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COVID-19 cuts US lifespan the most since World War II

By Masao Suzuki

Oppressed nationalities hit more than twice as much as US whites

San José, CA – On Wednesday, July 20 the National Center for Health Statistics released their provisional report on lifespans in 2020. The report found that the COVID-19 pandemic, which has killed more than 600,000 people in the United States, lowered the lifespan by one and half years in 2020. This is the worst drop since World War II. Lifespans have generally increased over time, but this sets the trend back almost 20 years to 2003.

The report also documented the impact of national oppression in the United States. Chicanos and Latinos had the greatest lifespan drop of three years, followed closely by African American lifespans, which fell 2.9 years. In contrast, the lifespan for white Americans fell only 1.2 years, or less than half as much as African Americans and Chicanos and Latinos. The report did not include data on Asian Americans or Native Americans.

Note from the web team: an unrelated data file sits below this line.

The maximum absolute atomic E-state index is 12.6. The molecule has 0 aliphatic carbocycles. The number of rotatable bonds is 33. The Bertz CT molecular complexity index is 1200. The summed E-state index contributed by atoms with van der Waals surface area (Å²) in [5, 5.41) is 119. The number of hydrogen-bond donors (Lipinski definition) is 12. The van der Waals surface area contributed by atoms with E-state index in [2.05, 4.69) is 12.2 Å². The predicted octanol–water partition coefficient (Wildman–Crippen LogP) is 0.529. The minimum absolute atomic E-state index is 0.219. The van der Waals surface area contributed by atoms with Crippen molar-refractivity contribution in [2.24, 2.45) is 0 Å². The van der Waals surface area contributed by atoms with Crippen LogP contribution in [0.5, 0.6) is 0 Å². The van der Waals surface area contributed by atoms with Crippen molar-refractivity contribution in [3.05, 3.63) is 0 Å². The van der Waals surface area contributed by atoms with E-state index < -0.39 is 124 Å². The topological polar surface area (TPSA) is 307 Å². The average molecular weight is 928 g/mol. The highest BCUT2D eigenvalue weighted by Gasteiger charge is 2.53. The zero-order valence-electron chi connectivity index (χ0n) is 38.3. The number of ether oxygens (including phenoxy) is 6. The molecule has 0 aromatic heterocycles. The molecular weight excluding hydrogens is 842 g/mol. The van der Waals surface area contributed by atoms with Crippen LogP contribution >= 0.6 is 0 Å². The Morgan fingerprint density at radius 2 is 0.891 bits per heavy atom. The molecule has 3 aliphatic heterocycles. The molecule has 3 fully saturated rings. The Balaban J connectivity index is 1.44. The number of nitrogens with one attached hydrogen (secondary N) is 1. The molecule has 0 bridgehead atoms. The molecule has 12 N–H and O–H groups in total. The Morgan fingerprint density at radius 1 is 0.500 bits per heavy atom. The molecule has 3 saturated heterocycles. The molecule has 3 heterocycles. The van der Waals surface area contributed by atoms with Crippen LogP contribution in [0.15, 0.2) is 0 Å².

It was clear last year that African Americans, Chicanos and Latinos, and Native Americans were getting hit the hardest by the pandemic. Lack of health insurance, especially for Chicanos and Latinos and poor health care for all these nationalities played a big role. White Americans were also more likely to have professional and semi-professional white collar jobs that could be done from home, reducing the risk of catching COVID-19 at work.

While the two previous greatest falls in U.S. lifespans in the last 100-plus years – the 1918 influenza pandemic, and World War II – saw a bounce-back in lifespans, the same is not certain today. More than 40% of U.S. COVID-19 deaths have been in 2021, so there is little chance that lifespans will bounce back this year. Even worse, deaths from COVID-19 are again rising rapidly in the United States, up more than 40% in just the last two weeks.

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